On Tuesday, Harris County leaders approved allocating millions of toll road money to help with more than 160 flood mitigation projects across the county.
Harris County Flood District officials told ABC13 work on those projects is already underway, but neighbors may not see it right away.
FLOOD PROJECT FUNDING: More than 100 Harris County flood mitigation projects faced a $1 billion gap. A way to pay for it was just approved. @abc13houston at 5pm, how the next time you pay a toll could keep someone’s house from flooding. pic.twitter.com/AFILp42Zbg— Nick Natario (@NickABC13) June 30, 2021
"We've got projects in the early cycle, we've got projects in design, and we've got several hundred million dollars' worth underway right now across the county," said interim director Alan Black.
He said it could take three to five years to complete a project. Right now, crews are working on a total of 162 jobs.
Black adds that at one point, money was a concern, but not anymore. Three years ago, taxpayers approved a $2.5 billion bond, one that was supposed to be matched by Harris County. However, it was a billion dollars short due to a lack of state funding.
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To come up with the money, the commission approved a fund on Tuesday made up of reimbursement money from other projects and the toll roads.
"We can never completely eliminate the risk of flooding in Harris County, which is why we recommend everyone in Harris County to have flood insurance, but the benefits from the bond program will benefit thousands and thousands of residents all across Harris County," Black explained.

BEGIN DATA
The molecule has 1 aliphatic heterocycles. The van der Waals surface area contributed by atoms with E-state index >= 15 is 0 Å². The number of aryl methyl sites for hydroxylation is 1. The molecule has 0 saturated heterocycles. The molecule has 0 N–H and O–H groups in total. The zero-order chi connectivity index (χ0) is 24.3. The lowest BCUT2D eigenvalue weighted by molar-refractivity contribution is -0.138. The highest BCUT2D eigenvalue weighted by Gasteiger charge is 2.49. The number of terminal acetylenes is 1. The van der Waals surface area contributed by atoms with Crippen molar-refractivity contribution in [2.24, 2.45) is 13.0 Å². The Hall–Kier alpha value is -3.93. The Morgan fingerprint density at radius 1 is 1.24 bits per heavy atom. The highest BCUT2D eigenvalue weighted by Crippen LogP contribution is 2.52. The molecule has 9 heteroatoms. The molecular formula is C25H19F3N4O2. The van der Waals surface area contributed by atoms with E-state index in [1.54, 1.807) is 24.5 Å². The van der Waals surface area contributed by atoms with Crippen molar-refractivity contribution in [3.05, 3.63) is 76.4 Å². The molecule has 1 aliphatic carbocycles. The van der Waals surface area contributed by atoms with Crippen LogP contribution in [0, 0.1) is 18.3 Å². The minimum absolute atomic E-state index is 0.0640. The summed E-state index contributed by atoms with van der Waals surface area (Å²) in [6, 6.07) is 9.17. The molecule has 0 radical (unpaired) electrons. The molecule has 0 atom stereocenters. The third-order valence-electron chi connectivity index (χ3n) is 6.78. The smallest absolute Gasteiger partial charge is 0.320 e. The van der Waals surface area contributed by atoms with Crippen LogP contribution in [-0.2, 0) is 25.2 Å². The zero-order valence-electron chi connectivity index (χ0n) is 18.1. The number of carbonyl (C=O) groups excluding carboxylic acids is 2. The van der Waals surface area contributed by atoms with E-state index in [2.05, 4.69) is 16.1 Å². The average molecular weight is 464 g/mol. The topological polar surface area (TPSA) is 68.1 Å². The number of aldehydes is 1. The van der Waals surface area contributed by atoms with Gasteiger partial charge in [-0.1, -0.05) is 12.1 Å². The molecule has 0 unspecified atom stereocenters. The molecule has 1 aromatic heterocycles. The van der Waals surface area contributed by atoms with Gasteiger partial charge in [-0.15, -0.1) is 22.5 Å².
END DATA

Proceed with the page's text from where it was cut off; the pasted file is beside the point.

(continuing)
Meanwhile, for residents like Doris Brown, who lives in northeast Houston and has seen her share of flooding, work can't start soon enough.
"The people out here are afraid to death because we know we're going to flood," Brown said. "Some of us have flooded four and five times."
READ ALSO: Harris County Flood Control District doubles down on projects ahead of hurricane season
Brown knows her area is supposed to see flood mitigation projects take place, but she hasn't seen any work. She and several of her neighbors are a part of the "Northeast Action Collective," a group that spoke at Tuesday's county commissioner's meeting.
"We're going to have flooding again," Brown said. "Some of us are going to lose our lives. You've had three years and you've done nothing."
Now, she and her neighbors are waiting for the benefits.
"We feel like we're out here by ourselves," Brown said.
That feeling of loneliness is a feeling officials insist isn't happening, and thanks to the new source of money, funds are secured to make sure the projects get done.
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